Programming challenge: wildcard exclusion in cartesian products

Dinko Tenev dinko.tenev at
Tue Mar 21 10:51:17 CET 2006

wkehowski at wrote:
> After the basic fact of generating the exclusion - a considerable
> achievement - the program should be interactive. What if the target set
> has thousands or millions of elements? There should be a  loop-like way
> ('do' in Haskell, for example) to peel off the elements one-by-one and
> then terminate.

Um..."interactivity" is a bit tricky in Prolog ;)

As Geoffrey pointed out in his posting, the solutions are generated
effectively one at a time.  Following is a typical example of using the

    generate_member( X, ... ), do_something_with( X ), fail.

The underlying semantics is, roughly, 1) bind X, 2) do_something_with(
X ), 3) fail, meaning reject this binding of X and backtrack.  In this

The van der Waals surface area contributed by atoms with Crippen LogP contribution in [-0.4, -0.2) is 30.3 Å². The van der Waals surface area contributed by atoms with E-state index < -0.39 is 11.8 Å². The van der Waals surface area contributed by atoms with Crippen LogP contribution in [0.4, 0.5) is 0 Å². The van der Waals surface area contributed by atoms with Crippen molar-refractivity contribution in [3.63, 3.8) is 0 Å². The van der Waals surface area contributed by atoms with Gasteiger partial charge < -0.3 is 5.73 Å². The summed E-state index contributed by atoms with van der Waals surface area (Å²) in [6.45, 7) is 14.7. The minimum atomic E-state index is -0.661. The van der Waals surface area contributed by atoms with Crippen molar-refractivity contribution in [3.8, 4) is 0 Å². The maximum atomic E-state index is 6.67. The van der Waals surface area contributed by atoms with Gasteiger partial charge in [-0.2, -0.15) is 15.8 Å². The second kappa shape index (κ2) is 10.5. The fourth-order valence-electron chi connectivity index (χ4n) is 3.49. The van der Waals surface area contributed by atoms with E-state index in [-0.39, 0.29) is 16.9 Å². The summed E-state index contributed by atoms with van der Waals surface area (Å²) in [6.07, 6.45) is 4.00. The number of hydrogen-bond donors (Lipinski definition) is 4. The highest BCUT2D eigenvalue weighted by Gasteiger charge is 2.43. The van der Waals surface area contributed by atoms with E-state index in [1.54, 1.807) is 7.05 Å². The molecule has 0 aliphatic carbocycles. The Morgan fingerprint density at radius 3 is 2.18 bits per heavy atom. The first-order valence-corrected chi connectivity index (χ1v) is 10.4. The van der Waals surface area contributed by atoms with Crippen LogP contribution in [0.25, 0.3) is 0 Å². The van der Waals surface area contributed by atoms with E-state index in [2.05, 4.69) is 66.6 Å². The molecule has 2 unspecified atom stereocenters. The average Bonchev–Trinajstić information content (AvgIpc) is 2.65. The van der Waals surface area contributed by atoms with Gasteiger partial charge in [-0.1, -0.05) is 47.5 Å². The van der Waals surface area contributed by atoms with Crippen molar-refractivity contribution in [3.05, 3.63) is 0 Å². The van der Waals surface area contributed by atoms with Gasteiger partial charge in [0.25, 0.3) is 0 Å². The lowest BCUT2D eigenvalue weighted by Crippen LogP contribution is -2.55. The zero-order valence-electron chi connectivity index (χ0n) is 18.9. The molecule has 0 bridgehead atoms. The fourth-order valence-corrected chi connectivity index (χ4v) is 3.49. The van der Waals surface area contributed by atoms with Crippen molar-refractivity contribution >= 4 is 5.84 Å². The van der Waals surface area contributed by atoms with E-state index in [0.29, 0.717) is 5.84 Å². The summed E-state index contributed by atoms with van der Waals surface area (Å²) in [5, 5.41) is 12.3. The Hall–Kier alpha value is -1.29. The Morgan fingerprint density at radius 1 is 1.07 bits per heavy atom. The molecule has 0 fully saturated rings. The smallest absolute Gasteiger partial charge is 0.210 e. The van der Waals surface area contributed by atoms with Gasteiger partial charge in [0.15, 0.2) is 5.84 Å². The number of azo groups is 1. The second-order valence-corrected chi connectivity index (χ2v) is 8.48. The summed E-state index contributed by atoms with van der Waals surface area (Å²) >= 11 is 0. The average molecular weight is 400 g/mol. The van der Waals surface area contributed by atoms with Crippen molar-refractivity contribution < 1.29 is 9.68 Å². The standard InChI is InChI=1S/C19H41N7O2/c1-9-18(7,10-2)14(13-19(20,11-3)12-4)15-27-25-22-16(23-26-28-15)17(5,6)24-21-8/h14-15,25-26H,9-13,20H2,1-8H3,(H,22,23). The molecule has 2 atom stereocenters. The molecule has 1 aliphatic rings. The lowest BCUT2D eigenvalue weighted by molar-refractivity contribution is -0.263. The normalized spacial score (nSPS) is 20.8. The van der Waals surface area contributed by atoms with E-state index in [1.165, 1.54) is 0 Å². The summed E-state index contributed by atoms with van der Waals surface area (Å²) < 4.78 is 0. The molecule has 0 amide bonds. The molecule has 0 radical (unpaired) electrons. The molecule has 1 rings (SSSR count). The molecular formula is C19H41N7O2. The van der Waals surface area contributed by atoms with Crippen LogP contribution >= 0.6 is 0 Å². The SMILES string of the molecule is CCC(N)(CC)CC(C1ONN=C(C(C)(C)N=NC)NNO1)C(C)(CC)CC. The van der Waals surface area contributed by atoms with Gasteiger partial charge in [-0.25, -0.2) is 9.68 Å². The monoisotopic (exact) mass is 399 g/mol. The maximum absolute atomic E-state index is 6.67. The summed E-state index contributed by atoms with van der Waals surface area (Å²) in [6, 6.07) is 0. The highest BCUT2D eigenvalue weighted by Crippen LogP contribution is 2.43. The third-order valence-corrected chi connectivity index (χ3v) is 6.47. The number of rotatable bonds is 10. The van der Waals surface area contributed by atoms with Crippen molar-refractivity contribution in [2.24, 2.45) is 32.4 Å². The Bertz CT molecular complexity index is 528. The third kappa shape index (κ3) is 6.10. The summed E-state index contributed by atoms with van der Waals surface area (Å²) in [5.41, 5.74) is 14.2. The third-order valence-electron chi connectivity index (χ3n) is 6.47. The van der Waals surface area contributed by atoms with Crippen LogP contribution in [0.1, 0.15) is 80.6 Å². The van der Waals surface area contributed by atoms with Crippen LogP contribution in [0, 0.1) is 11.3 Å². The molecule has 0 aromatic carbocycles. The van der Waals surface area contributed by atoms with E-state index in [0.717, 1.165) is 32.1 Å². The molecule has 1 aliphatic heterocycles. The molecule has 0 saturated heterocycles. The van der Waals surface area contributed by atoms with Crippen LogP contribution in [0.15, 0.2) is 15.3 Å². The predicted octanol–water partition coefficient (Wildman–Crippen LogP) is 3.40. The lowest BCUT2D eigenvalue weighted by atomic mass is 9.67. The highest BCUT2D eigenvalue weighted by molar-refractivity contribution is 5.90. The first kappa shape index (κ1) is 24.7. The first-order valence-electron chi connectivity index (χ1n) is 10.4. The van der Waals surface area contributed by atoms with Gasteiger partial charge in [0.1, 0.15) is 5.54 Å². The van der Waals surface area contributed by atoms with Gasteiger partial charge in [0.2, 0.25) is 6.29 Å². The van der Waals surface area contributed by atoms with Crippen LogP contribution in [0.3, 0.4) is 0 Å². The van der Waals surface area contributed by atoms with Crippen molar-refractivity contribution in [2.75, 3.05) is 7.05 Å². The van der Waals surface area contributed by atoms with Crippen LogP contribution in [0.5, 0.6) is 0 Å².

particular case, backtracking is tantamount to going back to 1).

You can regard ( generate_member( X, ... ) ... fail ) as the equivalent
of a loop construct, and do_something_with( X ) as the loop body.  At
any given time that the goal is being evaluated, there is only one
binding for X in effect.

On a side note, Haskell's "do" notation isn't really about loops.  If
you're referring to Tomasz's code, it's rather mapM_ that can sort of
be thought of as looping through the list of values returned by
generateNotMatching :)



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